Archaea are prominent members of the prokaryotic communities colonizing common forest mushrooms

Show full item record



Permalink

http://hdl.handle.net/10138/310518

Citation

Rinta-Kanto , J M , Pehkonen , K , Sinkko , H , Tamminen , M V & Timonen , S 2018 , ' Archaea are prominent members of the prokaryotic communities colonizing common forest mushrooms ' , Canadian Journal of Microbiology , vol. 64 , no. 10 , pp. 716-726 . https://doi.org/10.1139/cjm-2018-0035

Title: Archaea are prominent members of the prokaryotic communities colonizing common forest mushrooms
Author: Rinta-Kanto, J. M.; Pehkonen, K.; Sinkko, H.; Tamminen, M. V.; Timonen, S.
Other contributor: University of Helsinki, Department of Microbiology
University of Helsinki, Department of Microbiology
University of Helsinki, Department of Microbiology
University of Helsinki, University of Turku
University of Helsinki, Department of Microbiology


Date: 2018-10
Language: eng
Number of pages: 11
Belongs to series: Canadian Journal of Microbiology
ISSN: 0008-4166
DOI: https://doi.org/10.1139/cjm-2018-0035
URI: http://hdl.handle.net/10138/310518
Abstract: In this study, the abundance and composition of prokaryotic communities associated with the inner tissue of fruiting bodies of Suillus bovinus, Boletus pinophilus, Cantharellus cibarius, Agaricus arvensis, Lycoperdon perlatum, and Piptoporus betulinus were analyzed using culture-independent methods. Our findings indicate that archaea and bacteria colonize the internal tissues of all investigated specimens and that archaea are prominent members of the prokaryotic community. The ratio of archaeal 16S rRNA gene copy numbers to those of bacteria was >1 in the fruiting bodies of four out of six fungal species included in the study. The largest proportion of archaeal 16S rRNA gene sequences belonged to thaumarchaeotal classes Terrestrial group, Miscellaneous Crenar-chaeotic Group (MCG), and Thermoplasmata. Bacterial communities showed characteristic compositions in each fungal species. Bacterial classes Gammaproteobacteria, Actinobacteria, Bacilli, and Clostridia were prominent among communities in fruiting body tissues. Bacterial populations in each fungal species had different characteristics. The results of this study imply that fruiting body tissues are an important habitat for abundant and diverse populations of archaea and bacteria.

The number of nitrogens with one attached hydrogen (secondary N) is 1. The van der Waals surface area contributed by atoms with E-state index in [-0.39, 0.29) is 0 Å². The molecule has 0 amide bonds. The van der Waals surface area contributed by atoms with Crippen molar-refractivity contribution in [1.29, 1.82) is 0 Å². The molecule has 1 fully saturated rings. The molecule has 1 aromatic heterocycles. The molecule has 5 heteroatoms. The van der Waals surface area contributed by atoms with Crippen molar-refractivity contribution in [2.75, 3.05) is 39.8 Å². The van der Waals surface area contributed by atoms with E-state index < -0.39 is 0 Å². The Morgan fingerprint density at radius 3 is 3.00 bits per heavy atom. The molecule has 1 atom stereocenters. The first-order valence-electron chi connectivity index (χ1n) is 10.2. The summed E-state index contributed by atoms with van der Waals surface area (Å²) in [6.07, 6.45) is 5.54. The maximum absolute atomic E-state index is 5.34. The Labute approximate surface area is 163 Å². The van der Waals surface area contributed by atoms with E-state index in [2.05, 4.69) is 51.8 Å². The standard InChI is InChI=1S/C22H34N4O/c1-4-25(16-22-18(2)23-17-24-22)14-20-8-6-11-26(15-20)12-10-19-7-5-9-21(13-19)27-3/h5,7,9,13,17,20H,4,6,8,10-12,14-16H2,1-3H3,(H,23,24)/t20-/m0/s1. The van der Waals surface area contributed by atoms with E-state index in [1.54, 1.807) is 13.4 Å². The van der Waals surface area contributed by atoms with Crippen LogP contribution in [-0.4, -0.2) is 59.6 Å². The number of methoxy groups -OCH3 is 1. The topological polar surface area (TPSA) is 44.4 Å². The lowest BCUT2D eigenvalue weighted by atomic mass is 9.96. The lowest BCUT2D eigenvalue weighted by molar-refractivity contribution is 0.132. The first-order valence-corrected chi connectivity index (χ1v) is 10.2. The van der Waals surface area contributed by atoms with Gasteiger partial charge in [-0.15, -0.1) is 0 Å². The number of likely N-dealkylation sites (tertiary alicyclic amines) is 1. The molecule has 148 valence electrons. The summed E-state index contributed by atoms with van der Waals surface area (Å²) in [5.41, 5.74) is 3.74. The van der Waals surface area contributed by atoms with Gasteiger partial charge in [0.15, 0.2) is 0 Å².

Subject: bacteria
archaea
mushroom
qPCR
sequencing
BACTERIAL COMMUNITIES
PSEUDOMONAS-FLUORESCENS
CANTHARELLUS-CIBARIUS
CHEMICAL-COMPOSITION
NUTRITIONAL-VALUE
MARINE-SEDIMENTS
TUBER-MAGNATUM
SEQUENCE DATA
FRUIT BODIES
SCOTS PINE
1183 Plant biology, microbiology, virology
Rights:


Files in this item

Total number of downloads: Loading...

Files Size Format View
Rintakanto_etal_2018.pdf 686.6Kb PDF View/Open

This item appears in the following Collection(s)

Show full item record